The show hasn't completely avoided mis-steps in its handling of female characters. Too many women have died, and there have been too few of them to begin with. One of the women has a literally supernatural propensity for screaming, which may be a sly comment on horror cliches, but comes off clumsy. Yet these women are not accessories or bystanders, and that matters to me as a viewer. Great superhero stories should have powerful women who can stand shoulder-to-shoulder with the men.
The superhero genre demands a certain level of crazy. That, after all, is where the "super" comes in. I don't come to this genre for stories about ordinary people with ordinary problems. I want the writers and artists to impress me. I want them to show me the familiar through the lens of the weird.
Teen Wolf understands this, and understands how to build the layers. It's a show about werewolves, which is a good baseline for a first season. But then comes the lizard man, the druid sacrifices, the lady bow hunters, and the murderous haunted motel. That's the backdrop they've offered up for romances, rivalries and family secrets.
This half-season the show has added fox spirits, sword-wielding shadow-demons, and a mass murderer full of flies. And all this on a show that clearly doesn't have much of a budget. They squeeze every cent out of what they have to put a feast of visual weirdness on the screen.
The makers of Teen Wolf have a close relationship with fans. Heck, the show's official Tumblr live-blogs gifs of the episodes as they air. A gif can have well over 10,000 notes before the episode has finished. And the show not only has an after show to promote discussion, but an after-after show as well.
This is a superhero story that knows and loves and engages with its fans, because it understands the special relationship that exists between genre fiction and its audience. That's perhaps why the show's audience has grown every season.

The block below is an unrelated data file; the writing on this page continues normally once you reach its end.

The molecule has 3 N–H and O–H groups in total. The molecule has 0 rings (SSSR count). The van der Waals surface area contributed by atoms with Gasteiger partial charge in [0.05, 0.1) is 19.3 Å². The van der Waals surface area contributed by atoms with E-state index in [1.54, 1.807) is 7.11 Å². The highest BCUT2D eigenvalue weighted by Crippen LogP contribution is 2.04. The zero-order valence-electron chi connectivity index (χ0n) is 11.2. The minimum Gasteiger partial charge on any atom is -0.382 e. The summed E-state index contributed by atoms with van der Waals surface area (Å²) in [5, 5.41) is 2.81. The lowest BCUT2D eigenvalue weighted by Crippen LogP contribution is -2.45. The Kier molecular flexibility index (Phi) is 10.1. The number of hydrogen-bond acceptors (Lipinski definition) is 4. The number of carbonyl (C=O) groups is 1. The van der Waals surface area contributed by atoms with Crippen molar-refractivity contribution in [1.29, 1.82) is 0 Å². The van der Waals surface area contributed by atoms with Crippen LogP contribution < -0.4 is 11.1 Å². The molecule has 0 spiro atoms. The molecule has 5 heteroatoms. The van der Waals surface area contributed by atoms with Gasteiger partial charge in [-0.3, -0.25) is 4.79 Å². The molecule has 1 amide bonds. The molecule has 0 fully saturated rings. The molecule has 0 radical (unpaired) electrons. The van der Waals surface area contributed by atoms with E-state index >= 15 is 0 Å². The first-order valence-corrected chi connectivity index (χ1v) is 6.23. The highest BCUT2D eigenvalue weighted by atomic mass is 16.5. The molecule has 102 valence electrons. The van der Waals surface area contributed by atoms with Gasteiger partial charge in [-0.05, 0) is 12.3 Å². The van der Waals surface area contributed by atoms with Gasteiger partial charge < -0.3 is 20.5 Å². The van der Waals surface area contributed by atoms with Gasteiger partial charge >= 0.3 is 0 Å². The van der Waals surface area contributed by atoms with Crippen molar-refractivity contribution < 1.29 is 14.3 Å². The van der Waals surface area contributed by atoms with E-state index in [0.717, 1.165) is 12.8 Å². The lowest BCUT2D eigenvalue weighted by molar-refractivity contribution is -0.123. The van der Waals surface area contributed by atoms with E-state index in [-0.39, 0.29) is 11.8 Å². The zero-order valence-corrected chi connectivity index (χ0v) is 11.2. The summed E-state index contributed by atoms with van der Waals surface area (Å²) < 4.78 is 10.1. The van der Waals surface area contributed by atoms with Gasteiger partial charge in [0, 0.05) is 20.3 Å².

This does mean, of course, that the writers are frequently accused of that most eye-rollingly daft of writerly sins, "trolling." Even this media-savvy generation can't wholly accept that creating an expectation and confounding it is the driving force of narrative. There is a cost to having a fully-engaged audience; they'll love the show so much that they'll never get sick of telling the writers how much they hate it. The writers seem to be able to roll with it.
There are clear lessons here for other superhero stories --- on screen and on the page. One; the appetite for principled self-sacrificing old school heroes has not diminished. Two; women want these heroes too, especially if they're sexy boy heroes. Three; the only reason female characters are ever under-written in superhero fiction is bad writing, not genre convention. Four; the genre has its strengths, and writers shouldn't be afraid to play to them. Five: The audience is not the enemy, even if they are sometimes a bit bratty.
Teen Wolf is a small show on a basic cable channel, so it doesn't have the benefit of a big network behind it, or the budget that comes with that territory. Yet it's held and grown its audience across more than 40 episodes in three years. With more and more superhero shows heading to our screens, they could all learn a thing or two from the little superhero show that could.